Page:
We’re inspired by analogies to biology and bioinformatics and expect many different framings to be useful. Modern biosciences leverage vast amounts of shared infrastructure for storing and analyzing genomic, proteomic and phenotypic data. The study of neural networks may benefit from similar resources which enable researchers to share results, curate insights and perform experiments. 

Strategy: Iterate Very Quickly

We'll be the first to admit that we don't know exactly what the most useful functionalities for researchers will be - nobody does. We fully expect some of the things we build will be not useful, killed off, or deprecated. That's fine. We expect to continuously take feedback + ideas, then ship them quickly, in order to learn what works or doesn't work.

We also anticipate that some features will only be useful for a short period of time. For example, we might build a specific visualizer for researchers to test a certain hypothesis. Once the hypothesis has been sufficiently evaluated by multiple researchers collaboratively on Neuronpedia, the visualizer becomes less useful. In our view, Neuronpedia is doing well if it can continuously make itself obsolete by iterating quickly on the qualitative research that is necessary for early scientific fields to mature.

 

The rest of this post goes into more detail about Neuronpedia, including simple demos. We highly recommend going to Neuronpedia and interacting with it.

 

Current Neuronpedia Functionality

Hosting SAE Feature Dashboards

Anthropic released feature dashboards for their SAEs, which were then reproduced by Callum McDougall in SAE Vis. Neuronpedia uses SAE Vis and a database of feature-activating examples to provide an interface for hosted SAE features.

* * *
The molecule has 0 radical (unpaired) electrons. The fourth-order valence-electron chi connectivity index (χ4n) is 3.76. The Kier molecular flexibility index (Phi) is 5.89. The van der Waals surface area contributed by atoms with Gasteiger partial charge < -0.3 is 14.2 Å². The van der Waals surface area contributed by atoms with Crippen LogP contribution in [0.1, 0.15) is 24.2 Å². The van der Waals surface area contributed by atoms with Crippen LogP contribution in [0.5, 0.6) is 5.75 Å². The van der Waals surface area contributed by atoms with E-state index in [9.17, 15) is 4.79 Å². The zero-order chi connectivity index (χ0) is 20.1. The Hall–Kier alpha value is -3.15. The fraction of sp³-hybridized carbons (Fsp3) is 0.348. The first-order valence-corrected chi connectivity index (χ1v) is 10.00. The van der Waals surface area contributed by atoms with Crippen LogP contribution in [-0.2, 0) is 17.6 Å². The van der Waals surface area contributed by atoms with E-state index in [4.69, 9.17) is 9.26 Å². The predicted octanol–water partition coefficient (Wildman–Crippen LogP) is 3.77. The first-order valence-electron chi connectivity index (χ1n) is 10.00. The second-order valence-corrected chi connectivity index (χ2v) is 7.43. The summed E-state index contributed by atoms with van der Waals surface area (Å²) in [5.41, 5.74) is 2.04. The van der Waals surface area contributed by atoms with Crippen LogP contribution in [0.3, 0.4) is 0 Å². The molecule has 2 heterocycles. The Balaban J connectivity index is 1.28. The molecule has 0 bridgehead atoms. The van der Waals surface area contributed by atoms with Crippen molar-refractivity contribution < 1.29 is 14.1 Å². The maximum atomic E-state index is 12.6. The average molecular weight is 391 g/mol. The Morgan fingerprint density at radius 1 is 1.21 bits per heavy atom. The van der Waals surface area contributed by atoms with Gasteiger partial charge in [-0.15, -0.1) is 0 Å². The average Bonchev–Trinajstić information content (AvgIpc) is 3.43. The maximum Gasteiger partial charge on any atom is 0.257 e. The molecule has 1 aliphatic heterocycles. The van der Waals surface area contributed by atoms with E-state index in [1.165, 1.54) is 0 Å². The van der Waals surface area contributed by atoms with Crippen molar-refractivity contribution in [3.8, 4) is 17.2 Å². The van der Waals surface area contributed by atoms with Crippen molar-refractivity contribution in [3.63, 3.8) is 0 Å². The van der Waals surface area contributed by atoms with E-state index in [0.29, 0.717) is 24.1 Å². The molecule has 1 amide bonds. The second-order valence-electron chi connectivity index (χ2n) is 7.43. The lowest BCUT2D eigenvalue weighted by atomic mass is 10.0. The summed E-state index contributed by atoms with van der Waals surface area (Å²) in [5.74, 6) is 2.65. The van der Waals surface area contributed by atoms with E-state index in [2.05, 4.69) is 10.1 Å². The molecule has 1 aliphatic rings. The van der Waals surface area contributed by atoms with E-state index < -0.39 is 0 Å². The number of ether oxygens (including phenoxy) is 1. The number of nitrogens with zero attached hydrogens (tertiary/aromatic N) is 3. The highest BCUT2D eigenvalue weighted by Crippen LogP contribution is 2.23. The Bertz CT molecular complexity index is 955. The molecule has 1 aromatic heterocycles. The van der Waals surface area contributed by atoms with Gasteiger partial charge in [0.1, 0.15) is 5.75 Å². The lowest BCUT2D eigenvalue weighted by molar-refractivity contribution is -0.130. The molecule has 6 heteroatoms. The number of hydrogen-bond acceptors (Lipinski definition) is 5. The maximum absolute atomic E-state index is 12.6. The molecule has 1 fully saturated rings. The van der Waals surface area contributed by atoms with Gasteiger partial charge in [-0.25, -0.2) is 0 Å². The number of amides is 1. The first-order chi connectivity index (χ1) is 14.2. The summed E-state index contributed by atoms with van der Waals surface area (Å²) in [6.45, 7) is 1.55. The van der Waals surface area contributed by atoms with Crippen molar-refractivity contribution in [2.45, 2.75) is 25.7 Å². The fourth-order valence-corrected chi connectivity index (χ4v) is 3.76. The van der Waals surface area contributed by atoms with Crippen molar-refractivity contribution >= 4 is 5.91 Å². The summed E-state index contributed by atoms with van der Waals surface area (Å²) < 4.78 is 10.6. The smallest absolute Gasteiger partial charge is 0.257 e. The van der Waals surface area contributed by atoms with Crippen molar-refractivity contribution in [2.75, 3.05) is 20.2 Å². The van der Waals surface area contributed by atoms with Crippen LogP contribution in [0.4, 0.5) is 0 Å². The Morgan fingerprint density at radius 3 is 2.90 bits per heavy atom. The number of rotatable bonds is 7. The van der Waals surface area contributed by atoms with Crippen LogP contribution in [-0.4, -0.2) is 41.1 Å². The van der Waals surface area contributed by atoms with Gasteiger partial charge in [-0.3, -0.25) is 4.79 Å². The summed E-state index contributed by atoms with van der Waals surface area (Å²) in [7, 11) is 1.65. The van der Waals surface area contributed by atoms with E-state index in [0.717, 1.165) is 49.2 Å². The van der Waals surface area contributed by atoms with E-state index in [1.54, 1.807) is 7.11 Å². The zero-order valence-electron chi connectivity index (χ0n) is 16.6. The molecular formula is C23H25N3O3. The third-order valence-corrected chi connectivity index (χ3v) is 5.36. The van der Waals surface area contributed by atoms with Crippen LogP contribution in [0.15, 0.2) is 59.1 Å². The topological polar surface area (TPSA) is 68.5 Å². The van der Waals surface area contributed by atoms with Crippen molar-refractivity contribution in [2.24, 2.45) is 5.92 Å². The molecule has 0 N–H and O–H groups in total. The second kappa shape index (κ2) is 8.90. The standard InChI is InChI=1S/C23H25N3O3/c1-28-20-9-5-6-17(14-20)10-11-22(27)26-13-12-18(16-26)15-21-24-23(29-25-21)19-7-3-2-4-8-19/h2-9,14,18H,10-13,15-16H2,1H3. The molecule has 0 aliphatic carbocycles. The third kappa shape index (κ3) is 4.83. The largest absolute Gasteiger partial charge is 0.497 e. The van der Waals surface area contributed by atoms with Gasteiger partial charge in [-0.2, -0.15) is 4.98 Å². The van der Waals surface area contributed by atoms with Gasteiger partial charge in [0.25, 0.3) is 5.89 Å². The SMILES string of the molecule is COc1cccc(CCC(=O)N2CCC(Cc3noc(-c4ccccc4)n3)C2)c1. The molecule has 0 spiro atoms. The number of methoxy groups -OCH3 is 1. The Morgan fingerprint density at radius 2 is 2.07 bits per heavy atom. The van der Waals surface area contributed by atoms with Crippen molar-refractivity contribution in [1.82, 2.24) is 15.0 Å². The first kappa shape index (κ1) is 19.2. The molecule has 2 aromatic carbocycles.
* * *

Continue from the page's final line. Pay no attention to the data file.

An example feature page with a feature dashboard, explanations, lists, comments, and more.
GPT2-Small Residual Stream - Layer 9 - Feature 21474

We plan to provide documentation which makes the current dashboard / interface more accessible in the future, but in the meantime, refer to the Anthropic documentation.  

Feature Testing

Since maximum activating examples can be misleading, Neuronpedia runs servers with language models and SAEs which let users test SAE features with new text. We find this to be a crucial component of validating researcher understanding of a feature. 

A GIF of testing a SAE feature with a custom sentence. This seems to be Star Wars related, and we test it with a sentence about Obi-Wan and Palpatine, to see that those tokens indeed activate.
GPT2 Small Residual Stream - Layer 9 - Feature 21474

Automatic Explanations and UMAP for Exploration

While imperfect, OpenAI’s method for automatic neuron interpretability is a useful start for automating interpretability of SAE features. We’ve automatically interpreted Joseph Bloom’s residual stream SAE features and will explore providing automatic interpretation for new SAEs as they are uploaded. 

A GIF of exploring layer 9 residual SAEs via UMAP, and saving a custom list with selected directions (UMAPcreated list)

Live Feature Inference

To understand networks better, we want to see which features fire on specific prompts. This is essential for applying SAEs to circuit analysis and other applications of SAEs. We’re currently iterating on an interface for showing SAE decompositions of model activations, which also supports filtering by specific tokens and/or layers:

A GIF of searching ~300,000 features in Joseph Bloom’s GPT2-Small Residual SAEs, running live inference on a custom sentence. Results are sorted by highest activating neurons. You can then filter by specific layers or tokens, or even by the sum of multiple tokens. (See the exact search here)